Your brain needs bite-sized chunks

Posted on Leave a commentPosted in practical tips

When your life’s at its busiest, your brain seems to fill up with task after task, issue after issue, list after list.

Soon, you’ve so many things on your mind that you can’t recall them all, and being forgetful becomes another thing to deal with. Then you worry. You worry that you have too many things on your mind, and then you feel anxious all the time – so you worry about how anxious you feel….and so on.

It isn’t so much that you have a lot of things in your life, it’s the feelings you have about them that cause the common sense of overwhelm so many people carry around.

Now, serious anxiety needs a proper therapeutic approach, but this to-do list anxiety responds very well to “chunking”.

Here’s an example of an exercise that management trainers use to demonstrate how the brain prefers chunking or categorising information.

A room of people is split into four groups. They are asked to work together to list as many types of bird as they can think of in two minutes. Three of the four groups work hard, racking their brains to randomly recall birds from their collective memories. They come up with a decent score of between 40 and 60 birds.

The fourth group however, was given something extra – a set of headings:

  • Water birds
  • Garden birds
  • Caged birds
  • Birds of prey
  • Flightless birds
  • Swimming birds
  • Sea birds
  • Exotic birds

This group named 150 birds in two minutes – their brains recalling information so much more easily once it could be chunked into categories.

So, if you are suffering from a busy head, try using the same principle. Stop trying to remember everything, or work from one long meandering to-do list.  Instead, sit down and calmly “chunk” your life/work. You can write down headings and sub-headings. If you like diagrams you might prefer to be more creative.

It doesn’t really matter how you do it – the important thing is to give your brain something it can manage.

Starting with the “super headings”. For example:

  • Home
  • Work
  • Personal

works for some people.

  • Little things
  • Medium things
  • Large things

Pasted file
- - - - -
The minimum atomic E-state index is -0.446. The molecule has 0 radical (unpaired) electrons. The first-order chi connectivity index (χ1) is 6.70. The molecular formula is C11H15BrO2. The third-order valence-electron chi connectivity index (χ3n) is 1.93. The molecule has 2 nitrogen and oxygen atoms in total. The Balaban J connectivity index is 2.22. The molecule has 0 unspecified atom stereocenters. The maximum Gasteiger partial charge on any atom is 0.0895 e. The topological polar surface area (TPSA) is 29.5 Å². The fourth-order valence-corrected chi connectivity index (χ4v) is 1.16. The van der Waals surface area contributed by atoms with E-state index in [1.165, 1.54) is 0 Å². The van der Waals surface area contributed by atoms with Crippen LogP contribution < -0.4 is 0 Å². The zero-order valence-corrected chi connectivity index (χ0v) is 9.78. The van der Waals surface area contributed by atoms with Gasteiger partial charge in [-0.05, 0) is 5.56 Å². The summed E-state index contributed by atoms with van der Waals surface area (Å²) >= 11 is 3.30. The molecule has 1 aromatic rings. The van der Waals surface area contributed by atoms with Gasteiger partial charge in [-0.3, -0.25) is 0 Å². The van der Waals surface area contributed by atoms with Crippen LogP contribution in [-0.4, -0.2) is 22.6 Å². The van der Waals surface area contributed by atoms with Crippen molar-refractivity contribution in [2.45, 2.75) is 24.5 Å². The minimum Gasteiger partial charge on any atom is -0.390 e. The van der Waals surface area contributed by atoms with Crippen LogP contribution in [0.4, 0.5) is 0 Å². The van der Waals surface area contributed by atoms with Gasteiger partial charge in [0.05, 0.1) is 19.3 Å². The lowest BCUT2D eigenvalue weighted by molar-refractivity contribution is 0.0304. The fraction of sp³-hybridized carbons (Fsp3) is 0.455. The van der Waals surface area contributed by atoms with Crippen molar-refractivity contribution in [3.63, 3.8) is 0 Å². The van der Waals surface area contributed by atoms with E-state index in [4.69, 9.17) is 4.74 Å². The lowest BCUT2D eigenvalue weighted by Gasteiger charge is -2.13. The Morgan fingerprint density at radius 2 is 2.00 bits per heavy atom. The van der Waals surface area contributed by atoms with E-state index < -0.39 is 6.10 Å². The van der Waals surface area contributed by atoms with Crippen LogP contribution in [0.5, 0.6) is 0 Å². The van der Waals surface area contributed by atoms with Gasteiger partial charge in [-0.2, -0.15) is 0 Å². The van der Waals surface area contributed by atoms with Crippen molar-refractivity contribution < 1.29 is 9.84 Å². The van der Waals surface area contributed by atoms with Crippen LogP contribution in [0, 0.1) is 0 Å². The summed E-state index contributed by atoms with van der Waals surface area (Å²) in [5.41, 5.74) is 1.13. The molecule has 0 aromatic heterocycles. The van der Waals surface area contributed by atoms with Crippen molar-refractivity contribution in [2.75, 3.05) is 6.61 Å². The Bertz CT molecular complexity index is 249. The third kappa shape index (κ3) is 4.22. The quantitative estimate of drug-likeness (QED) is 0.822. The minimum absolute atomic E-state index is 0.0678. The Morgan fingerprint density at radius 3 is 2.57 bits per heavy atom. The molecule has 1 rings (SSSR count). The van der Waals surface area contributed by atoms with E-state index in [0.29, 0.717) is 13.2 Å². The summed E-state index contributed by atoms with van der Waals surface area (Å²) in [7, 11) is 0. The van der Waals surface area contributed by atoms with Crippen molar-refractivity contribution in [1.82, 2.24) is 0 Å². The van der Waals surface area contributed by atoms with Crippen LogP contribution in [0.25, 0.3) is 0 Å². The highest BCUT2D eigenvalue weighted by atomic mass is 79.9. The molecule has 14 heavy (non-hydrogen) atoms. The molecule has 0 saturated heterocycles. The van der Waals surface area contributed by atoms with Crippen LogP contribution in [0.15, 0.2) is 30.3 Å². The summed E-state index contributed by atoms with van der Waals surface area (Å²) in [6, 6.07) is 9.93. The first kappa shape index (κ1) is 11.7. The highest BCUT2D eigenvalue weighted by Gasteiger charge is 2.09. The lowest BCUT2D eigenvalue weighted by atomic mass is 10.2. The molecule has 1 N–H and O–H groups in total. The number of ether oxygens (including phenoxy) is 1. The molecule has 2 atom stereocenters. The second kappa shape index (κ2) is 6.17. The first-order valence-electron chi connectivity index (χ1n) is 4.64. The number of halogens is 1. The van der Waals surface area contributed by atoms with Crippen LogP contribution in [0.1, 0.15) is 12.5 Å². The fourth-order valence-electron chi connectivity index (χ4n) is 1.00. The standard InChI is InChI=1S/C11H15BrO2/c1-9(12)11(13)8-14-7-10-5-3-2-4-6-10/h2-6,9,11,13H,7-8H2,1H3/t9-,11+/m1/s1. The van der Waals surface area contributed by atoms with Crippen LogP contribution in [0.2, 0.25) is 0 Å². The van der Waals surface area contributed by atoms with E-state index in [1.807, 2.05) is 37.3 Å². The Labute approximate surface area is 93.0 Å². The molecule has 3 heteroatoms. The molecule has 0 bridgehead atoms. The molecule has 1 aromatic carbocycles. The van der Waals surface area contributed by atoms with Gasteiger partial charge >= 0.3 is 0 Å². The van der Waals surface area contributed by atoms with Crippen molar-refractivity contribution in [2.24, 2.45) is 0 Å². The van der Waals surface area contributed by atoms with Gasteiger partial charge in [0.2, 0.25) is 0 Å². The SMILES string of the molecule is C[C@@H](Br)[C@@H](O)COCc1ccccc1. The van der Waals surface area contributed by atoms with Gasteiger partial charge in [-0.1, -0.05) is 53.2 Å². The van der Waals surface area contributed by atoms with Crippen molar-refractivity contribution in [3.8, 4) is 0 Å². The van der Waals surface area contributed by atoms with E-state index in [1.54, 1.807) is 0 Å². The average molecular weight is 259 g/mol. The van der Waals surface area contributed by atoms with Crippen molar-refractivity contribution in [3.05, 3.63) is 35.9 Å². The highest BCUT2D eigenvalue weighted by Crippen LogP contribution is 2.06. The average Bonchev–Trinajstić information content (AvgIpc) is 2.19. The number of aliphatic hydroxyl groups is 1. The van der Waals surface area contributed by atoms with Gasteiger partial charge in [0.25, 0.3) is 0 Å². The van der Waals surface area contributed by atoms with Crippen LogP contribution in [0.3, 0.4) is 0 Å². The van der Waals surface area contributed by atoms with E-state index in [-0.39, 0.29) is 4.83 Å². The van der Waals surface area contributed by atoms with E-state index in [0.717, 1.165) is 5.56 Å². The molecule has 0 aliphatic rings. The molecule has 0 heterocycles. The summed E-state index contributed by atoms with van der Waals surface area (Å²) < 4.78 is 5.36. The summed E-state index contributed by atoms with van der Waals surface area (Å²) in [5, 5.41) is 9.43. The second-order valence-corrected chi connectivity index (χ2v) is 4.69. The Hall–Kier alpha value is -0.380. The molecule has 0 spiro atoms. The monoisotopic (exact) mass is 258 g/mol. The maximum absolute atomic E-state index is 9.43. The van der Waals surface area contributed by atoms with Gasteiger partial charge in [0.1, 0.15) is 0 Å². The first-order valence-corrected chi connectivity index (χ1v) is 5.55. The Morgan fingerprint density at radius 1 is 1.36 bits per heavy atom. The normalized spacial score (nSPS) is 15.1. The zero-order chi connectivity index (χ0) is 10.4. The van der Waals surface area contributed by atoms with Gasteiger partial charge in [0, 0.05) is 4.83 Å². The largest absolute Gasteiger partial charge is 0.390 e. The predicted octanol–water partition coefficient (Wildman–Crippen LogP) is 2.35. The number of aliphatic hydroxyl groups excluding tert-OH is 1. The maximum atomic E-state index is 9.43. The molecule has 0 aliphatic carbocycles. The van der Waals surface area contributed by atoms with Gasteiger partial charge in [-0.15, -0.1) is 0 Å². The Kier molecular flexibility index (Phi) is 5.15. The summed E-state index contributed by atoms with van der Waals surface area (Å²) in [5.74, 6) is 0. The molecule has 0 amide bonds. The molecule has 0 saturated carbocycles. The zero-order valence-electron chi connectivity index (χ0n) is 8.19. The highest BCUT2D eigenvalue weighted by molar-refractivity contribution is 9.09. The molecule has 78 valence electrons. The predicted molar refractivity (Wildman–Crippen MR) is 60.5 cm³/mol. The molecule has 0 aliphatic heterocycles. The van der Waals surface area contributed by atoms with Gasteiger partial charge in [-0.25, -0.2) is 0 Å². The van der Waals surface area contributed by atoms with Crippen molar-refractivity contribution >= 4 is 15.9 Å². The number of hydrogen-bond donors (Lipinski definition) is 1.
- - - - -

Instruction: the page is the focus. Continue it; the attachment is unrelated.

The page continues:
works for others.

  • Tasks
  • Projects
  • Problems

might help in a work context.

It’s important to choose categories that work for you. You can then chunk into smaller categories. Home might be further broken down into

  • Kids
  • House
  • Relationship
  • Money

And Kids might be broken down further into

  • School
  • Home
  • Activities
  • Friends

You will be surprised how much more in control you feel when you take the time ut to do this. The amount of things to do or think about in your life remains the same, but ordering them into chunks enables your brain to cope and to recall things so much more easily.

And when your brain can cope, anxiety reduces and that feeling of overwhelm disappears.

As time goes by

Posted on Leave a commentPosted in Ways of thinking

I laughed out loud the first time I saw a sequence in a Young Ones sit-com where a character, Mike, checks his watch. As he does so, another says, “Gosh, is that the time?” To which Mike replies, “No, time is an abstract concept. This is a wristwatch”.

There’s wisdom in pedantic jokes. Time is an abstract concept. It’s really hard to get your head round. It doesn’t behave as you expect it to. Sometimes it flies, sometimes it drags. You can’t do anything to stop it, slow it or store it. It just goes on its merry, invisible, intangible way—an abstract concept quite out of reach. We know what it is, but like other abstract contracts—truth or beauty, say— we go to pieces if we try to define it.

Which puts a big question mark over the idea of trying to manage it. You wouldn’t try to manage beauty or truth. What makes anyone think they can manage time?

It’s a lot easier to manage things that are concrete. Change the vocabulary to something more tangible and you have something to work with. On the way you will have clarified something important.

That’s why I always encourage people I work with to push beyond “issues with time management” as a description. I ask for something more precise, something related to the individual and their activities. Once we’ve begun talking about workload management, or task management, relationships management or energy levels management, we’ve something concrete and coherent to work with. Keep abstract notions for the sit-coms.